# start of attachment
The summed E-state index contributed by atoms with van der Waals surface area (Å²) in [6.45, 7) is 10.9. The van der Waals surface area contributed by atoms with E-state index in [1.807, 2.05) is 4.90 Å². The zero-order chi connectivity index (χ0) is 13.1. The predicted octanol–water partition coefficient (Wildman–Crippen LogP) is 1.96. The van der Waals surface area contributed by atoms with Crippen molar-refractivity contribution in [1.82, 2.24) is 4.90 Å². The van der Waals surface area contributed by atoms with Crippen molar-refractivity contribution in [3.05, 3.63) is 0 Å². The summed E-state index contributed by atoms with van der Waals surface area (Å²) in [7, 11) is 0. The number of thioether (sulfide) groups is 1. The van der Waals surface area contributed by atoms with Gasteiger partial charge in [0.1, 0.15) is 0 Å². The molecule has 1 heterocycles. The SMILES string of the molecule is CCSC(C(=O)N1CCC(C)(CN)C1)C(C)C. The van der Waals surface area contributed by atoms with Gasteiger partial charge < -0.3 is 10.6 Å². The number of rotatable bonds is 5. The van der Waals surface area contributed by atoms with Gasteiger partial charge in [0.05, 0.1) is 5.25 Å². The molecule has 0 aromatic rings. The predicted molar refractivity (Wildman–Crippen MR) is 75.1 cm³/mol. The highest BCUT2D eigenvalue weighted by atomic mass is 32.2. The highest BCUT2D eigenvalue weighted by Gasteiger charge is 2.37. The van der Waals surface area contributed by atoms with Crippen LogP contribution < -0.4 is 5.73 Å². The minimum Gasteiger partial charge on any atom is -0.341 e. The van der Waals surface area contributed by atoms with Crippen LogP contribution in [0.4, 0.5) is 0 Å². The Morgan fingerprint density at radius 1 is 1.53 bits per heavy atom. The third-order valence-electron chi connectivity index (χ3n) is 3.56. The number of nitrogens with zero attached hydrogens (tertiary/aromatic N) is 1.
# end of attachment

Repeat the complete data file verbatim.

The summed E-state index contributed by atoms with van der Waals surface area (Å²) in [6.45, 7) is 10.9. The van der Waals surface area contributed by atoms with E-state index in [1.807, 2.05) is 4.90 Å². The zero-order chi connectivity index (χ0) is 13.1. The predicted octanol–water partition coefficient (Wildman–Crippen LogP) is 1.96. The van der Waals surface area contributed by atoms with Crippen molar-refractivity contribution in [1.82, 2.24) is 4.90 Å². The van der Waals surface area contributed by atoms with Crippen molar-refractivity contribution in [3.05, 3.63) is 0 Å². The summed E-state index contributed by atoms with van der Waals surface area (Å²) in [7, 11) is 0. The number of thioether (sulfide) groups is 1. The van der Waals surface area contributed by atoms with Gasteiger partial charge in [0.1, 0.15) is 0 Å². The molecule has 1 heterocycles. The SMILES string of the molecule is CCSC(C(=O)N1CCC(C)(CN)C1)C(C)C. The van der Waals surface area contributed by atoms with Gasteiger partial charge < -0.3 is 10.6 Å². The number of rotatable bonds is 5. The van der Waals surface area contributed by atoms with Gasteiger partial charge in [0.05, 0.1) is 5.25 Å². The molecule has 0 aromatic rings. The predicted molar refractivity (Wildman–Crippen MR) is 75.1 cm³/mol. The highest BCUT2D eigenvalue weighted by atomic mass is 32.2. The highest BCUT2D eigenvalue weighted by Gasteiger charge is 2.37. The van der Waals surface area contributed by atoms with Crippen LogP contribution < -0.4 is 5.73 Å². The minimum Gasteiger partial charge on any atom is -0.341 e. The van der Waals surface area contributed by atoms with Crippen LogP contribution in [0.4, 0.5) is 0 Å². The Morgan fingerprint density at radius 1 is 1.53 bits per heavy atom. The third-order valence-electron chi connectivity index (χ3n) is 3.56. The number of nitrogens with zero attached hydrogens (tertiary/aromatic N) is 1.